First, I’d like to thank fellow Cannonballer Badkittyuno for sending this novel to me as part of the holiday exchange. I had mentioned that, to my shame, I had not read any of Isabel Allende’s novels and Badkittyuno sent one of her personal favorites, Island Beneath the Sea. And now it’s one of mine. This is a work of historical fiction set in late 18th century Haiti and Louisiana. The novel shows the effect of slavery and revolution on a group of people, slave and free, whose lives intersect. It is ultimately a love story, the story of the love between parents and children, between lovers, and between the living and the dead, i.e., those who have gone on to “the island beneath the sea”. I am a complete sucker for historical fiction done right, such as Hilary Mantel’s Cromwell novels. Allende does it right, providing the perfect combination of historical fact with imaginative yet realistic fictional characters.
The novel begins in 1770 on the island of Sainte-Domingue, better known as Haiti, which was a French slave-owning colony. The main character is a mulatto slave named Zarite or Tete for short. In childhood she was sold to a French plantation owner named Toulouse Valmorain who is about to marry a Spanish woman named Eugenia Solar. Eugenia is the sister of Valmorain’s business partner Sancho Garcia del Solar, a charming rake who knows how to make connections advantageous to himself and Valmorain. Before marrying and bringing Eugenia from Cuba to Sainte-Domingue, Valmorain employs the services of Violette Boisier, a much desired “cocotte” or courtesan, to furnish his plantation in a manner suitable for his station and to find a personal slave for Eugenia. Violette, who is also mulatto, is a free and savvy business woman. She and her slave Loula successfully manage their own affairs, so to speak, and do a decent trade in beauty products on the side. Violette is choosy about her men, and has a soft spot for Valmorain and for the French military man Capitaine Etienne Relais. The relationships among these characters are the heart of the novel. Tete falls in love with a fellow slave named Gambo who runs off to join the rebellion, but she has children by Valmorain, who starts raping her as soon as she reaches puberty. Valmorain’s treatment of Tete’s children seems generous by white plantation owner standards, but it devastates Tete. Meanwhile, after Eugenia gives birth to Valmorain’s son Maurice and descends into madness, it falls on Tete to take care of him. When the plantations surrounding Valmorian’s are burned by rebels, Tete is the one to take action to save Valmorain and the children. Valmorain promises to free Tete but then takes her and tries to start over, purchasing a plantation in Louisiana with his brother-in-law.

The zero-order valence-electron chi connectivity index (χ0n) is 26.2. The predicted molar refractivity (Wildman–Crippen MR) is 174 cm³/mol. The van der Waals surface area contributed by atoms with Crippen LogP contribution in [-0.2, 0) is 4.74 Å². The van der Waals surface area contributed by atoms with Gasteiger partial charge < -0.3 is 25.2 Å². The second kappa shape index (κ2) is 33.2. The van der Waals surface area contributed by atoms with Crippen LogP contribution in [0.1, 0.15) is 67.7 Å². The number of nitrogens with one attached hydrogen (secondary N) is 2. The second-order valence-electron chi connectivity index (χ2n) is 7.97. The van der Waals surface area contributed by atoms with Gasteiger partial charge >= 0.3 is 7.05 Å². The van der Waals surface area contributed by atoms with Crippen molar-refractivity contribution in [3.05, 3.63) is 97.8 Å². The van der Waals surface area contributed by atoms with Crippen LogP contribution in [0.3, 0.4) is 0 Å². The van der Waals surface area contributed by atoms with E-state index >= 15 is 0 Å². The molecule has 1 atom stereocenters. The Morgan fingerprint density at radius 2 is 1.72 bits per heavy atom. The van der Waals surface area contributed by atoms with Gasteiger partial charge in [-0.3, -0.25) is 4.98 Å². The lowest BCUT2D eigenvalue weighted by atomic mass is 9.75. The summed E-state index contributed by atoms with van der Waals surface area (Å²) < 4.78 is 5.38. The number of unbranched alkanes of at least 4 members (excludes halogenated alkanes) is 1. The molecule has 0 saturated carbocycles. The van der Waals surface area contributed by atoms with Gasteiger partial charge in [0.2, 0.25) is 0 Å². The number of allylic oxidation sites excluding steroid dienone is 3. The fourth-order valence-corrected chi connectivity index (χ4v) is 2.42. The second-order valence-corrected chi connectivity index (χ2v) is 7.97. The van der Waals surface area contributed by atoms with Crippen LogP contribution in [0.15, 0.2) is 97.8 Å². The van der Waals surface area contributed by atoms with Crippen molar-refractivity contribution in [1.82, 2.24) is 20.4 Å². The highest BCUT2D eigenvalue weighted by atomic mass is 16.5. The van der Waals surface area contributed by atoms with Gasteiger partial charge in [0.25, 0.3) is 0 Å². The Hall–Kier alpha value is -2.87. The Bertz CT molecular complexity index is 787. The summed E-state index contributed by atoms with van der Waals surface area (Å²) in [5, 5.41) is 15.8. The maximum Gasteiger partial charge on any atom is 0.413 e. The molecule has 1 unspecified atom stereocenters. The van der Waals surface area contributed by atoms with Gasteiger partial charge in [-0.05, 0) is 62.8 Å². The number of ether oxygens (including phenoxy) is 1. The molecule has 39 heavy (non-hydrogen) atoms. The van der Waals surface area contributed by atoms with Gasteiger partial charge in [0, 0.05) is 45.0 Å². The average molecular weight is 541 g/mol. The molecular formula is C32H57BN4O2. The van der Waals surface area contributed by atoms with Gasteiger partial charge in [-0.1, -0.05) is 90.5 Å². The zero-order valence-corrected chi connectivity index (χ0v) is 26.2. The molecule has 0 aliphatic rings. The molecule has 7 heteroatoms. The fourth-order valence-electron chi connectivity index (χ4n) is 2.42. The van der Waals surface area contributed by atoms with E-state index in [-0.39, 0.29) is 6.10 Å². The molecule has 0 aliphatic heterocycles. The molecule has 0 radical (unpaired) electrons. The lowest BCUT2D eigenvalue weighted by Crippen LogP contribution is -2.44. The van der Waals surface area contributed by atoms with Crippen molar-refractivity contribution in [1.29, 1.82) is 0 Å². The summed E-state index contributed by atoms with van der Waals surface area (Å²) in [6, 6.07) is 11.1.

All of our major characters find themselves there after the Haitian Revolution, which is not such a far-fetched plot device, as thousands of whites fleeing revolution did in fact go to Louisiana. At the time Louisiana was still owned by France but was about to be sold to the US. It was a slave territory, so wealthy plantation owners such as Valmorain would have been quite comfortable there. Valmorain does note, however, that the attitude toward slaves is quite different in Louisiana compared to Sainte Domingue.
…the price of slaves was high. That meant a larger investment than he had calculated, and he had to be prudent about expenses, but he also felt secretly relieved. Now there was a practical reason for taking care of one’s own slaves, not merely humanitarian scruples that could be interpreted as weakness.